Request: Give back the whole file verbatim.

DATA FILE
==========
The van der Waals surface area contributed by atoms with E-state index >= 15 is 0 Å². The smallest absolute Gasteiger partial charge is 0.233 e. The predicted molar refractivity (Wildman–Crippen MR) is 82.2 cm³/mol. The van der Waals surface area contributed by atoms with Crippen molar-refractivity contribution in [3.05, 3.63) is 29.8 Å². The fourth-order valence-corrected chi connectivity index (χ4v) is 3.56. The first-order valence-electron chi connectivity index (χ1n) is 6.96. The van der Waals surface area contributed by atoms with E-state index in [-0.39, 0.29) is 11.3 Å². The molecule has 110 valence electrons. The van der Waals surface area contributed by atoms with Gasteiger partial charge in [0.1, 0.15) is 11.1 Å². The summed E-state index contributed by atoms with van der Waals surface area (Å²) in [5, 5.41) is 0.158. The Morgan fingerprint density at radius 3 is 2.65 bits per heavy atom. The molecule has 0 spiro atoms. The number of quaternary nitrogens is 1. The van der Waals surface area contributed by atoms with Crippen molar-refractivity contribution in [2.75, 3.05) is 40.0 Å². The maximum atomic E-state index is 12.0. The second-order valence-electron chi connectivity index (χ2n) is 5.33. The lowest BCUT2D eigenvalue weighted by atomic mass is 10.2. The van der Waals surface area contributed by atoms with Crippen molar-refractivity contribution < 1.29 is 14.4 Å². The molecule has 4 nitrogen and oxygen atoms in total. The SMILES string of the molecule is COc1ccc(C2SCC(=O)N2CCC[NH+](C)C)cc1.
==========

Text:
The van der Waals surface area contributed by atoms with E-state index >= 15 is 0 Å². The smallest absolute Gasteiger partial charge is 0.233 e. The predicted molar refractivity (Wildman–Crippen MR) is 82.2 cm³/mol. The van der Waals surface area contributed by atoms with Crippen molar-refractivity contribution in [3.05, 3.63) is 29.8 Å². The fourth-order valence-corrected chi connectivity index (χ4v) is 3.56. The first-order valence-electron chi connectivity index (χ1n) is 6.96. The van der Waals surface area contributed by atoms with E-state index in [-0.39, 0.29) is 11.3 Å². The molecule has 110 valence electrons. The van der Waals surface area contributed by atoms with Gasteiger partial charge in [0.1, 0.15) is 11.1 Å². The summed E-state index contributed by atoms with van der Waals surface area (Å²) in [5, 5.41) is 0.158. The Morgan fingerprint density at radius 3 is 2.65 bits per heavy atom. The molecule has 0 spiro atoms. The number of quaternary nitrogens is 1. The van der Waals surface area contributed by atoms with Crippen molar-refractivity contribution in [2.75, 3.05) is 40.0 Å². The maximum atomic E-state index is 12.0. The second-order valence-electron chi connectivity index (χ2n) is 5.33. The lowest BCUT2D eigenvalue weighted by atomic mass is 10.2. The van der Waals surface area contributed by atoms with Crippen molar-refractivity contribution < 1.29 is 14.4 Å². The molecule has 4 nitrogen and oxygen atoms in total. The SMILES string of the molecule is COc1ccc(C2SCC(=O)N2CCC[NH+](C)C)cc1.